Trajectory of Symptoms in Patients Undergoing Autologous Stem Cell Transplant for Multiple Myeloma: A Population-Based Cohort Study of Patient-Reported Outcomes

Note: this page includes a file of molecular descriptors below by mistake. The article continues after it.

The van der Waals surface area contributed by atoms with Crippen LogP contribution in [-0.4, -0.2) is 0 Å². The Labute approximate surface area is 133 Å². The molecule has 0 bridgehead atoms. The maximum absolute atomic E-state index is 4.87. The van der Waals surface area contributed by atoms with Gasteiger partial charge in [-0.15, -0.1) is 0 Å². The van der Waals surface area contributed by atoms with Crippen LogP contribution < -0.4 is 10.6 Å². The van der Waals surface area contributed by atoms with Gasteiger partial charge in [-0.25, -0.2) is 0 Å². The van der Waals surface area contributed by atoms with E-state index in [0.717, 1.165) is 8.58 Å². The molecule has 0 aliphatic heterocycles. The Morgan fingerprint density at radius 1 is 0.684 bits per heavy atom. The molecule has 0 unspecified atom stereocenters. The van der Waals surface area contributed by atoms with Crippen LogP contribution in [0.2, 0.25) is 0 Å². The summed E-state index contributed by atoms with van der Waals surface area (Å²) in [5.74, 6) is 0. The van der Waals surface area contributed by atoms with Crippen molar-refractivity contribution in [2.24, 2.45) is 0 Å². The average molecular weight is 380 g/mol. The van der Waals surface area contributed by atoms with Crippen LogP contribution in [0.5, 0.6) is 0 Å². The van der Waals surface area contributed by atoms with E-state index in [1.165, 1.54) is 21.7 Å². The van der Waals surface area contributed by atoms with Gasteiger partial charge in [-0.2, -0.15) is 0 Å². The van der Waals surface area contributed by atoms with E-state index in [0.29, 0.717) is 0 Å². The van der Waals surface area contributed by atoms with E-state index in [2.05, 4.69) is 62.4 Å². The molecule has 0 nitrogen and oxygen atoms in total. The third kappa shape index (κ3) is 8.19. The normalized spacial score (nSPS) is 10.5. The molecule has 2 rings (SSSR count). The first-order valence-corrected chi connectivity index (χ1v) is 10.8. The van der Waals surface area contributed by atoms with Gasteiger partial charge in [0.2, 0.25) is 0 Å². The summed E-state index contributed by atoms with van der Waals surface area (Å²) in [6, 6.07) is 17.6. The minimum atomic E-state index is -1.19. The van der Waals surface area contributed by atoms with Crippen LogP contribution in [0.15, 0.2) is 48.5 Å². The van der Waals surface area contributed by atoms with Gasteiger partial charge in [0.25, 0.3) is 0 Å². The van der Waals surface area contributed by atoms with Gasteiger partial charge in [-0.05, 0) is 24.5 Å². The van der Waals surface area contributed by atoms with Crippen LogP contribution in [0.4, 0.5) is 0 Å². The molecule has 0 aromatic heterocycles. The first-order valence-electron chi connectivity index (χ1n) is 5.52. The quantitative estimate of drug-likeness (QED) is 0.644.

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BACKGROUND: Autologous stem cell transplant (ASCT) is an established treatment for patients with newly diagnosed multiple myeloma (NDMM). Understanding the symptom burden associated with ASCT may be an important consideration for patients with NDMM when selecting treatment options. PATIENTS AND METHODS: We conducted a population-based study of patients who underwent an ASCT for NDMM in Ontario, Canada, between 2007 and 2018. The patient-reported outcome, Edmonton Symptom Assessment System (ESAS) score, which captures nine common cancer-associated symptoms and is routinely collected at all outpatient visits, was linked to provincial administrative healthcare data. The monthly prevalence of moderate or severe symptoms (ESAS ≥ 4) each month in the first year following ASCT was analyzed. A multivariable logistic regression model was used to identify factors associated with moderate to severe symptoms. RESULTS: In our final cohort of 1969 patients who had undergone an ASCT, a total of 12,820 unique assessments were captured. Symptom burden was highest at 1 month post-ASCT, with moderate to severe tiredness and impaired well-being being the two most common symptoms. Symptom burden substantially improved by 3 months post-ASCT, reaching a new baseline for the year following. On multivariable analysis, female sex, increased co-morbidities, earlier year of diagnosis, and myeloma-related end-organ damage (specifically, bone and kidney disease) were associated with a higher odds of reporting moderate to severe symptoms. CONCLUSION: In this large population-based study using patient-reported outcomes, there was a substantial burden of symptoms noted among NDMM patients 1 month post-ASCT, which improved over time. Tailored supportive care interventions should focus on strategies to optimize management of identified symptoms.